Ui=(Ai/g)+A3

[0023] with i=1, 2 and wherein A1, A2 and A3 are respectively the signals applied to the inputs of the electronic digital processing circuit.

[0024] According to another development of the invention, the means for opto-electronic conversion comprise first and second photodiodes connected to the first and second optical inputs of the processing unit, the processing unit comprising first and second amplifiers respectively connected to the outputs of the first and second photodiodes, means for determining the DC components of the output signals of said amplifiers, means for determining the AC components of the output signals of said amplifiers, the outputs of the means for determining the DC and AC components of the output signals of said amplifiers being connected to inputs of an electronic digital processing circuit comprising means for reconstituting, from the signals applied to its inputs, electrical signals used by the means for computing the first quantity, the processing unit comprising amplifiers of preset gain g, connected between the means for determining the AC components and the associated inputs of the electronic digital processing circuit, the electrical signals V1 and V2 used by the means for computing the first quantity being determined according to the equations:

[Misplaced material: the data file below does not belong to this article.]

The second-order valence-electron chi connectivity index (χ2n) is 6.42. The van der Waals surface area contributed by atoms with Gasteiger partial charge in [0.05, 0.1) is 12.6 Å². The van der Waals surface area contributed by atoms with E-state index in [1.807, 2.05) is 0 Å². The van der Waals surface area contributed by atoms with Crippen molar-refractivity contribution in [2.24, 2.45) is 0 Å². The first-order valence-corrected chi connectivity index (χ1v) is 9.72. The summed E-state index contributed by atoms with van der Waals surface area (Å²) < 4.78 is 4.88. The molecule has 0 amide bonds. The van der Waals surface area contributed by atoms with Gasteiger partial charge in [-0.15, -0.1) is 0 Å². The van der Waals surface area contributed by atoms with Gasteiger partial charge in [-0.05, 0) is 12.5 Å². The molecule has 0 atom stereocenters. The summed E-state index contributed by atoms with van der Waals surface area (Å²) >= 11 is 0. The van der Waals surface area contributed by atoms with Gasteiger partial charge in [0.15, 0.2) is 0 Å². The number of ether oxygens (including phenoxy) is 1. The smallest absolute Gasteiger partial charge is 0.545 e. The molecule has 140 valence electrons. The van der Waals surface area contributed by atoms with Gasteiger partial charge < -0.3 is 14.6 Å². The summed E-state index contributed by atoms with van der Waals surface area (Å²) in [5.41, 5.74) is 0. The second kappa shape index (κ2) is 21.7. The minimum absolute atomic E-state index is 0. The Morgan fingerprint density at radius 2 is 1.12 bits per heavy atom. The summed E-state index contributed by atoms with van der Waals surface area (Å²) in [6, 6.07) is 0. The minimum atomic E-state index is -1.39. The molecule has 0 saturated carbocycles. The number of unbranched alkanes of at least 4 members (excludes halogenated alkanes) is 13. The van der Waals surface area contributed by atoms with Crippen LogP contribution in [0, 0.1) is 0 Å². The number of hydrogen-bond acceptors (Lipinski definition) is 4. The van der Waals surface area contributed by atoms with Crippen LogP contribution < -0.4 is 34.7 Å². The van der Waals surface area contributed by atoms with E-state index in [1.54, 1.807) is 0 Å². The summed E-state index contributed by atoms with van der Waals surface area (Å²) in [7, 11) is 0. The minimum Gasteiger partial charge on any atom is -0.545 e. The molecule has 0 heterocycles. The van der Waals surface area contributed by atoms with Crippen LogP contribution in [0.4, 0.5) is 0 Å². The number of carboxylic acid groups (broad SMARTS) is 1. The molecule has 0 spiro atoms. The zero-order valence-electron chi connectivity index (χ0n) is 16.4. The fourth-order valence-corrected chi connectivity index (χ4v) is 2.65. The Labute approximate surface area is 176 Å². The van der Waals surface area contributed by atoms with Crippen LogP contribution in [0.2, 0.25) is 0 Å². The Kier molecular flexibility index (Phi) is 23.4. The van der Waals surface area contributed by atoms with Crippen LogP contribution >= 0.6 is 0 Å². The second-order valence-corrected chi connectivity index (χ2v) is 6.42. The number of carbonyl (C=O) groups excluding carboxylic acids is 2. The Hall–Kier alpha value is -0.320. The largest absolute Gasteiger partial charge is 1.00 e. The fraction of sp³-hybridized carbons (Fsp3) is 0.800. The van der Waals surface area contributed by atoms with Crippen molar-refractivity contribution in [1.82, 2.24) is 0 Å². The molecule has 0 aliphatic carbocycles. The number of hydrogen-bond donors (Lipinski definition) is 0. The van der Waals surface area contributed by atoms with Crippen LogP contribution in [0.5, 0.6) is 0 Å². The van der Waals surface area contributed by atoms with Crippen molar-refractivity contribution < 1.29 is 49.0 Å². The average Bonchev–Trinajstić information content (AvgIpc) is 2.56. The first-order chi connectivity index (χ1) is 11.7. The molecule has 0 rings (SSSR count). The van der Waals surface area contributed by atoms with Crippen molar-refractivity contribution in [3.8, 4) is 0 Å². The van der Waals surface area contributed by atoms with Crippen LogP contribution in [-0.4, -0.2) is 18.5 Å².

V1=B1+B2   (2)

V2=B3+B4   (3)

[0025] wherein B1, B2, B3 and B4 are respectively the signals applied to the inputs of the electronic digital processing circuit.

BRIEF DESCRIPTION OF THE DRAWINGS

[0026] Other advantages and features will become more clearly apparent from the following description of particular embodiments of the invention, given as non-restrictive examples only and represented in the accompanying drawings, in which:

[0027]FIG. 1 represents a particular embodiment of a device according to the invention.

[0028]FIG. 2 represents, in greater detail, a particular embodiment of the processing unit of the device according to FIG. 1.

[0029]FIGS. 3 and 5 represent alternative embodiments of the processing unit of the device according to FIG. 1.